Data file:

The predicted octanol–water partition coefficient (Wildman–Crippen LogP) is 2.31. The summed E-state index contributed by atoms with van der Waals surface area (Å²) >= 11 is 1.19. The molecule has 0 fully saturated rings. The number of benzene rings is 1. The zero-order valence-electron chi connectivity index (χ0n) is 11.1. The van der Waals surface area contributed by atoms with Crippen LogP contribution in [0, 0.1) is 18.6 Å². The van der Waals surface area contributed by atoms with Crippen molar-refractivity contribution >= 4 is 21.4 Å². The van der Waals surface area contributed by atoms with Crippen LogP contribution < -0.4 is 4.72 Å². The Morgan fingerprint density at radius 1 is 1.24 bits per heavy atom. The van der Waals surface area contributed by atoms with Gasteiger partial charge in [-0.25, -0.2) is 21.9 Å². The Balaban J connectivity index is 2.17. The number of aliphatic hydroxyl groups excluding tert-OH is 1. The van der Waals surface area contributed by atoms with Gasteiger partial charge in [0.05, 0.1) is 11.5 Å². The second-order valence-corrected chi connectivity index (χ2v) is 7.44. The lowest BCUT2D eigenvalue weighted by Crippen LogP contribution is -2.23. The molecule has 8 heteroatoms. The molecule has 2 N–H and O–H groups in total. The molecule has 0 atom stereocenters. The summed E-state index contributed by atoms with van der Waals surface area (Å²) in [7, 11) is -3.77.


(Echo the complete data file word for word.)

The predicted octanol–water partition coefficient (Wildman–Crippen LogP) is 2.31. The summed E-state index contributed by atoms with van der Waals surface area (Å²) >= 11 is 1.19. The molecule has 0 fully saturated rings. The number of benzene rings is 1. The zero-order valence-electron chi connectivity index (χ0n) is 11.1. The van der Waals surface area contributed by atoms with Crippen LogP contribution in [0, 0.1) is 18.6 Å². The van der Waals surface area contributed by atoms with Crippen molar-refractivity contribution >= 4 is 21.4 Å². The van der Waals surface area contributed by atoms with Crippen LogP contribution < -0.4 is 4.72 Å². The Morgan fingerprint density at radius 1 is 1.24 bits per heavy atom. The van der Waals surface area contributed by atoms with Gasteiger partial charge in [-0.25, -0.2) is 21.9 Å². The Balaban J connectivity index is 2.17. The number of aliphatic hydroxyl groups excluding tert-OH is 1. The van der Waals surface area contributed by atoms with Gasteiger partial charge in [0.05, 0.1) is 11.5 Å². The second-order valence-corrected chi connectivity index (χ2v) is 7.44. The lowest BCUT2D eigenvalue weighted by Crippen LogP contribution is -2.23. The molecule has 8 heteroatoms. The molecule has 2 N–H and O–H groups in total. The molecule has 0 atom stereocenters. The summed E-state index contributed by atoms with van der Waals surface area (Å²) in [7, 11) is -3.77.